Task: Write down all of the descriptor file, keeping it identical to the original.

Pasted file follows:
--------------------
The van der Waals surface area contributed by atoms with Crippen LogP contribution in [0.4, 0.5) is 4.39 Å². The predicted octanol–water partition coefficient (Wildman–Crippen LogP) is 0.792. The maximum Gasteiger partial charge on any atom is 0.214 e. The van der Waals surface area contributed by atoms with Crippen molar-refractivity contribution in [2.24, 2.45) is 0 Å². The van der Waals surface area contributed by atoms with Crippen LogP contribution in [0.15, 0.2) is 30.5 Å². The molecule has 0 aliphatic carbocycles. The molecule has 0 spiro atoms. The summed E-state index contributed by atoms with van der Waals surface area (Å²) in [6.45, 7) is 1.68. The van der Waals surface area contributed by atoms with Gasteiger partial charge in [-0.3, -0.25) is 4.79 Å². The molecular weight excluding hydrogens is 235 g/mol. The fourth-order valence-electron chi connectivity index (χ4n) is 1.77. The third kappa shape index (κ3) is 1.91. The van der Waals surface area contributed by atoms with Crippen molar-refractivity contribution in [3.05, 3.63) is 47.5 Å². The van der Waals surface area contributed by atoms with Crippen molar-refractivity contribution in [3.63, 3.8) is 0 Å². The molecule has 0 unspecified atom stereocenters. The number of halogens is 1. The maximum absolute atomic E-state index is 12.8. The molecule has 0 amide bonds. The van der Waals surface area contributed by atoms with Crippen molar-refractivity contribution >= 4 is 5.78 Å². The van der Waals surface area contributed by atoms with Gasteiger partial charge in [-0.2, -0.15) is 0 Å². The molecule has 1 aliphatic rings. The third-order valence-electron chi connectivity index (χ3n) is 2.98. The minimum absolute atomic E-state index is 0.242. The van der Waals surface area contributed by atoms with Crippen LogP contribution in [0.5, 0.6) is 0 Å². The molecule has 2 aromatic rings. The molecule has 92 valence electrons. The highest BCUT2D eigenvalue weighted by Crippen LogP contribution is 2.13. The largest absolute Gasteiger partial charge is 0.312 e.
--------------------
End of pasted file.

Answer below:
The van der Waals surface area contributed by atoms with Crippen LogP contribution in [0.4, 0.5) is 4.39 Å². The predicted octanol–water partition coefficient (Wildman–Crippen LogP) is 0.792. The maximum Gasteiger partial charge on any atom is 0.214 e. The van der Waals surface area contributed by atoms with Crippen molar-refractivity contribution in [2.24, 2.45) is 0 Å². The van der Waals surface area contributed by atoms with Crippen LogP contribution in [0.15, 0.2) is 30.5 Å². The molecule has 0 aliphatic carbocycles. The molecule has 0 spiro atoms. The summed E-state index contributed by atoms with van der Waals surface area (Å²) in [6.45, 7) is 1.68. The van der Waals surface area contributed by atoms with Gasteiger partial charge in [-0.3, -0.25) is 4.79 Å². The molecular weight excluding hydrogens is 235 g/mol. The fourth-order valence-electron chi connectivity index (χ4n) is 1.77. The third kappa shape index (κ3) is 1.91. The van der Waals surface area contributed by atoms with Crippen molar-refractivity contribution in [3.05, 3.63) is 47.5 Å². The van der Waals surface area contributed by atoms with Crippen molar-refractivity contribution in [3.63, 3.8) is 0 Å². The molecule has 0 unspecified atom stereocenters. The number of halogens is 1. The maximum absolute atomic E-state index is 12.8. The molecule has 0 amide bonds. The van der Waals surface area contributed by atoms with Crippen molar-refractivity contribution >= 4 is 5.78 Å². The van der Waals surface area contributed by atoms with Gasteiger partial charge in [-0.2, -0.15) is 0 Å². The molecule has 1 aliphatic rings. The third-order valence-electron chi connectivity index (χ3n) is 2.98. The minimum absolute atomic E-state index is 0.242. The van der Waals surface area contributed by atoms with Crippen LogP contribution in [0.5, 0.6) is 0 Å². The molecule has 2 aromatic rings. The molecule has 92 valence electrons. The highest BCUT2D eigenvalue weighted by Crippen LogP contribution is 2.13. The largest absolute Gasteiger partial charge is 0.312 e.